Sunday, January 4, 2015

Photo Challenge #5: Something Sketchy

After playing along with Erin's 30 Word Thursday weekly challenge on her Treasures Found Blog for the past year I have finally taken the plunge and started taking photography more seriously.  Starting with my iPhone, I soon found that the limitations of that device were getting to me.  Upgrading to a Cannon Eos Digital Rebel SL1 camera, I've started experimenting more with technique.  I have also invested in Photoshop Elements 12 and most of my post-production on photos will be from that program.  As a way to force myself to try new things, I'm doing a weekly photo challenge--each week focusing on a different photography or editing technique.  Some of these may be simple and others more difficult.  I encourage any of my readers to take part in the challenge!

Photo Challenge #5: Something Sketchy

This week's photo challenge is to take a few photographs and give them a face lift.  Using editing software, add a pencil sketch effect.  With Photoshop Elements there is a fairly wide array of effects one can get just with the simple sketch filter.  You can use the sliders to change the background paper color on a scale from pitch black to pure white.  Using colored "pencils" versus black&white will also give a fairly different effect.  One can also change the stroke strength for a lighter or darker line.  As with most of the filters on PE, I find that combining it with other effects or filters can make for a more balanced and less stark effect.  Here goes!

SS 1/125,  F/5.6,  Focal length 100, ISO 160

1) Hibiscus:  I took this photo at the Pittsburgh, PA Phipps Conservatory this fall.  I really liked the colors in this flower, but wanted to make them stand out even more.  I didn't do any manipulation to the color in the first photo!  For the sketch effect I used the colored pencil filter.  You can choose background of black, white, or anywhere in between--so I went dark gray.  I like the contrast…like back in elementary school when you drew in crayon and then painted over it with black paint.

2) Statue:  This was taken just down the road, also in Pittsburgh.  Alone, I like the angle of the shot, but with negligible background it just isn't a great photo.  But changing this to a charcoal and chalk drawing, it has a more artistic and classic appearance.

SS 1/100, ISO 100, f/16, FL 18

3) Belgium: This one was taken on our last day in Belgium.  Our hotel was the building on right in this photo.  I was struck by the contrast in colors of these buildings and the modern and industrial feel of the train station visible in the distance.  The sky was just starting to cloud over, but I got a bit of blue before  it got nasty out!  I like the colored pencil version of this picture, since it accentuates the bright colors against the gray surroundings.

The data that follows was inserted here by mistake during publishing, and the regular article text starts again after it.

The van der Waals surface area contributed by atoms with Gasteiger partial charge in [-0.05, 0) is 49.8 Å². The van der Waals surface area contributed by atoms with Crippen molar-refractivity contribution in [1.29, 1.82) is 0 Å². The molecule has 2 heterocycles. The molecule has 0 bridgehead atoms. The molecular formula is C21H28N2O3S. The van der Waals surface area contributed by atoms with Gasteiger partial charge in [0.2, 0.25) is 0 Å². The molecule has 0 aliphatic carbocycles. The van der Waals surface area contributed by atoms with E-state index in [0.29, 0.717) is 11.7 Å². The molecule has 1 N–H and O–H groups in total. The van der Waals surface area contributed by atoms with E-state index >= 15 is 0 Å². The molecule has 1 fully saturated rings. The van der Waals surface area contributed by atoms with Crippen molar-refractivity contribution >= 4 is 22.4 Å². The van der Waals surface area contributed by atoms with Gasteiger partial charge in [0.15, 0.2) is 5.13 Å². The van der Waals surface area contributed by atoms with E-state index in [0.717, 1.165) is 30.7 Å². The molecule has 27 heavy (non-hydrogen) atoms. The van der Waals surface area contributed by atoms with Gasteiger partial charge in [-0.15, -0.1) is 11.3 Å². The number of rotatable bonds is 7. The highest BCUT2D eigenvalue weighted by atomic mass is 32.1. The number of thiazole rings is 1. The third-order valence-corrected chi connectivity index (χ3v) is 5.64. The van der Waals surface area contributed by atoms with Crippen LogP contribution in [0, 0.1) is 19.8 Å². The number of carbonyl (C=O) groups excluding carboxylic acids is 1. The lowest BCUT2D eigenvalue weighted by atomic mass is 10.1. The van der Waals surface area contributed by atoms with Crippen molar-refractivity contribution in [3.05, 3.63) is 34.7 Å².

Ghent: SS 1/4,  f/13, ISO 6400, FL 33  Hand held

4) Ghent:  The canals of Ghent are amazing, and the entire city is lit intricately at night.  I loved the idea of this picture along the canal, but without a tripod there is a fair amount of shake and noise in the shot.  By changing this to a charcoal sketch, I have taken advantage of that noise and made it look like it belonged there.  I also am very happy with how the couple sitting at the edge of the canal are much more noticeable in the sketch version--this is more what I saw in my head when taking this shot.

SS 1/100, f/11, ISO 100, FL 55

5) Rochefort:  This picture was taken at the Abbey brewery of Rochefort, in Belgium.  This is one of my favorite beers and I was very excited to see the place.  The Abbey is actually run by monks and they do not allow tours much anymore.  I was able to snap this picture through a metal grate and get a look at the interior.  The cart off to the right is where they collect the spent grain from a batch of beer.  This is one of the best sketch effects I did.  I love how the effect accentuates the pastoral and aged character of this place.

6) Madonna and Baby Jesus:  I can't remember where I took this, but I think it was Maastricht, Netherlands.  I took a lot of pictures of Gothic and church architectural features on my trip, but often they didn't come out like I wanted them to.  To my credit I had just bought my "real" camera a few weeks prior to the trip and had no idea what I was doing with it!  Also many of the days were overcast or rainy, making for less light and contrast than I had hoped for.  This picture was cool, but lacked something.  Adding a pencil sketch effect to it added more stark contrast and improved the look of the lines.  Not my favorite of the shots today, but I think it saves this one from obscurity or deletion!

So there is my overachieving entry for this week's photo challenge.  I'll have the link up until next Monday if anyone else wants to try out these techniques!

For next week Photo Challenge #6: Reach Out and Touch It!  For the next challenge I'd like to try out textures.  Most photo programs come with a few built in textures to make a picture more interesting or for unusual effects.  Photoshop elements has some hidden in the artistic filters like canvas, sandstone, and burlap.  These add a tactile (at least it looks like it does) element to an otherwise flat photo.  I'm interested to see what type of photo will benefit from this treatment.  For extra credit take your own texture picture and use that instead of the built-ins: brick wall, textured stone, rusty metal, etc.  

1 comment:

Todd said...

Very Cool!!! I find myself using Picasa because it's relatively easy and isn't a resource on my low end laptop. Looks like I need to use Elements a bit more.

Great Job!!